Here is an elegant (insane?) way of converting 220V to 110V

Elvee

Member
2006-09-08 2:04 pm
Here is a possible answer (the mad scientist version) to this problem:

What is the elegant way to convert 220? to 110V? - diyAudio

This circuit is basically a phase control system allowing the power to flow for 30° on either side of the zero crossing of the 230V input waveform (sin 30° = 0.5).
It uses a MOS rather than an SCR or triac to improve flexibility and to conduct twice per half-cycle.
Doing so has a number of advantages: it reduces the stress on the circuit elements and almost doubles the ripple frequency seen at the output of the transformer.
The conduction is a little larger than 30°, because the V.s product with this waveform is smaller and allows it, and because the leakage inductance of the transformer will cause a larger drop wrt. to the peak voltage than a regular sinusoid.
One screenshot shows the result with a simulated transformer, and the other on a pure resistive load.
The IC can be a LM393. The ground connection is for simulation purposes only.
Note that the circuit also acts as a soft- start.

Disclaimer:

If you choose to build this circuit, it is your sole responsibilty, etc etc
 

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Elvee

Member
2006-09-08 2:04 pm
One more thing:

Thanks to the frequency-doubling effect, the peak voltage (and consequently the useful output power from the transformer) can be susbtantially increased:
The conduction angle can be increased to 60° without risk of causing the core material to saturate, leading to a peak primary voltage of 280V in a 230/115V system.

On the other hand, the ripple can be optimized by choosing a 45° angle, thus making 4*F the dominant ripple frequency, yielding 230V peak primary voltage.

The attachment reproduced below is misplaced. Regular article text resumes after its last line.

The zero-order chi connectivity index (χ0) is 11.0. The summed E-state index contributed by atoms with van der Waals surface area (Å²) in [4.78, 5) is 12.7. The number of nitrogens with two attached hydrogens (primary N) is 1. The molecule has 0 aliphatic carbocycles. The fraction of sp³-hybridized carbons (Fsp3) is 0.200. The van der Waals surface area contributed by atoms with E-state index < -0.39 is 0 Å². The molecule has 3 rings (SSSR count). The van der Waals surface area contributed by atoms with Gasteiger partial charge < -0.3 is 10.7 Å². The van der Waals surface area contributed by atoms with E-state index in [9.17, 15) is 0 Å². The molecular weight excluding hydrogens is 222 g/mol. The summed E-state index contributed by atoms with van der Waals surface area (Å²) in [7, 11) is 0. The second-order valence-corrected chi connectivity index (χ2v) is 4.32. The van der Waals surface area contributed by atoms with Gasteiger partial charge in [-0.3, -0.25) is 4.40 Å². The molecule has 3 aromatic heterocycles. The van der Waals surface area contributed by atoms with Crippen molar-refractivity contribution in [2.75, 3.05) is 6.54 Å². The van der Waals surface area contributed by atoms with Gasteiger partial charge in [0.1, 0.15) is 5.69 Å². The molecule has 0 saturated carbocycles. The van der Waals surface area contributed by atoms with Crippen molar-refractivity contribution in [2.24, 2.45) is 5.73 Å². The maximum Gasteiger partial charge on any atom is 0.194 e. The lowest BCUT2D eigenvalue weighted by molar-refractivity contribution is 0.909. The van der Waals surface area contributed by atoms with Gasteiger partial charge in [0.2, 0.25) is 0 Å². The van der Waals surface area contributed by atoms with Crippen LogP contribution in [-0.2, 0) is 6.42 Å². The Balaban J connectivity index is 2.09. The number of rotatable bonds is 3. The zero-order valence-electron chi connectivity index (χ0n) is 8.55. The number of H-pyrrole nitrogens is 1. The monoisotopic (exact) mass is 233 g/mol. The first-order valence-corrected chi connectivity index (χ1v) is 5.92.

The conduction angle can be modified by increasing the value of R9.
 
Still think the easiest way is to stroll down to your local building supplies merchant and buy one of those fetching yellow step-down transformers they use for 110V power tools.

If you are tempted to try it, be prepared for odds sounds. Those 240:110Vac site isolation transformers (in the UK) have massive leakage inductance designed-in - it's part of the fault current limiting strategy, and doesn't matter to 50Hz power tools. It's also mostly why they run so damn hot even when unloaded.
 

Elvee

Member
2006-09-08 2:04 pm
The following example compares the situation of a conventional 115V sinusoid solution with the voltage converter set at a higher conduction angle.

The average output voltage rises from 32V to 48V, a 50% increase, while the ripple voltage goes down by 1V pp (much more as a percentage).
Yet, the transformer's core utilization is still lower, meaning lower iron losses.
 

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If you are tempted to try it, be prepared for odds sounds. Those 240:110Vac site isolation transformers (in the UK) have massive leakage inductance designed-in - it's part of the fault current limiting strategy, and doesn't matter to 50Hz power tools. It's also mostly why they run so damn hot even when unloaded.

I haven't tried it personally but whenever I see american musicians here they almost invariably have the instruments amps plugged into those.
Friend of mine uses an US-made SWR bass amp which kept breaking down. He eventually had it back-converted to 110V and is using one of those now without problems. Similarly I know of a few people who bought US studio equipment using them. All without odd noises or problems.
 

Elvee

Member
2006-09-08 2:04 pm
In addition, the circuit also acts as a line voltage regulator: because the conduction time is decided by comparing the incoming waveform with a fixed reference, the output voltage has a constant peak value.